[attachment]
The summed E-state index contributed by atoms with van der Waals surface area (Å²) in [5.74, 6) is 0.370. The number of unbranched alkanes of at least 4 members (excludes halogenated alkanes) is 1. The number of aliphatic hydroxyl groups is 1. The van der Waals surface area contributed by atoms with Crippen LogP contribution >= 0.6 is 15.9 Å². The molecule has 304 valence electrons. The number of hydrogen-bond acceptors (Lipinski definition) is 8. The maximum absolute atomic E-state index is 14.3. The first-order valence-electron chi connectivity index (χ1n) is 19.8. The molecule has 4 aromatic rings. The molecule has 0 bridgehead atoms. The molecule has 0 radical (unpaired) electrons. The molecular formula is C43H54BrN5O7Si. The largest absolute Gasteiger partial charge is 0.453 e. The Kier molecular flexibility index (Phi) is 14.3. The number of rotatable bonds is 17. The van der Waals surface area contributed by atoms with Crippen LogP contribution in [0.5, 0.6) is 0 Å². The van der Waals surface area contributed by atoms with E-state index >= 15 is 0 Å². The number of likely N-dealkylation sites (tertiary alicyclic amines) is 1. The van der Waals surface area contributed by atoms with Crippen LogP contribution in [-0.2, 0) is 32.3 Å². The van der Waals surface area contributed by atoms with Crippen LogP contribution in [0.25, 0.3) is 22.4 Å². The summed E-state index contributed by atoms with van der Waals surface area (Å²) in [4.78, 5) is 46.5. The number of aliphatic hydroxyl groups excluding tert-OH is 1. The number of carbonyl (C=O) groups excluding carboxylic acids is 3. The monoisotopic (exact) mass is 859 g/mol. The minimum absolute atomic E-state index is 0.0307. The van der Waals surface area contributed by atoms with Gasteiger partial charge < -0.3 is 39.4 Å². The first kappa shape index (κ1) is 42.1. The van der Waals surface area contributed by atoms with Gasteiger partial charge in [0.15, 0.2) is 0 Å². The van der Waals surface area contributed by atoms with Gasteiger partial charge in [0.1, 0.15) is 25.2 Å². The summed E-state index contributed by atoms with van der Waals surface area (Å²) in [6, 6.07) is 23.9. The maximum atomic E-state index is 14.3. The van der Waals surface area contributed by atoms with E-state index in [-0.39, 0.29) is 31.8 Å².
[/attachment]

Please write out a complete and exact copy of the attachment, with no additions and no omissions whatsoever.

The summed E-state index contributed by atoms with van der Waals surface area (Å²) in [5.74, 6) is 0.370. The number of unbranched alkanes of at least 4 members (excludes halogenated alkanes) is 1. The number of aliphatic hydroxyl groups is 1. The van der Waals surface area contributed by atoms with Crippen LogP contribution >= 0.6 is 15.9 Å². The molecule has 304 valence electrons. The number of hydrogen-bond acceptors (Lipinski definition) is 8. The maximum absolute atomic E-state index is 14.3. The first-order valence-electron chi connectivity index (χ1n) is 19.8. The molecule has 4 aromatic rings. The molecule has 0 bridgehead atoms. The molecule has 0 radical (unpaired) electrons. The molecular formula is C43H54BrN5O7Si. The largest absolute Gasteiger partial charge is 0.453 e. The Kier molecular flexibility index (Phi) is 14.3. The number of rotatable bonds is 17. The van der Waals surface area contributed by atoms with Crippen LogP contribution in [0.5, 0.6) is 0 Å². The van der Waals surface area contributed by atoms with E-state index >= 15 is 0 Å². The number of likely N-dealkylation sites (tertiary alicyclic amines) is 1. The van der Waals surface area contributed by atoms with Crippen LogP contribution in [-0.2, 0) is 32.3 Å². The van der Waals surface area contributed by atoms with Crippen LogP contribution in [0.25, 0.3) is 22.4 Å². The summed E-state index contributed by atoms with van der Waals surface area (Å²) in [4.78, 5) is 46.5. The number of aliphatic hydroxyl groups excluding tert-OH is 1. The number of carbonyl (C=O) groups excluding carboxylic acids is 3. The monoisotopic (exact) mass is 859 g/mol. The minimum absolute atomic E-state index is 0.0307. The van der Waals surface area contributed by atoms with Gasteiger partial charge < -0.3 is 39.4 Å². The first kappa shape index (κ1) is 42.1. The van der Waals surface area contributed by atoms with Gasteiger partial charge in [0.15, 0.2) is 0 Å². The van der Waals surface area contributed by atoms with Gasteiger partial charge in [0.1, 0.15) is 25.2 Å². The summed E-state index contributed by atoms with van der Waals surface area (Å²) in [6, 6.07) is 23.9. The maximum atomic E-state index is 14.3. The van der Waals surface area contributed by atoms with E-state index in [-0.39, 0.29) is 31.8 Å².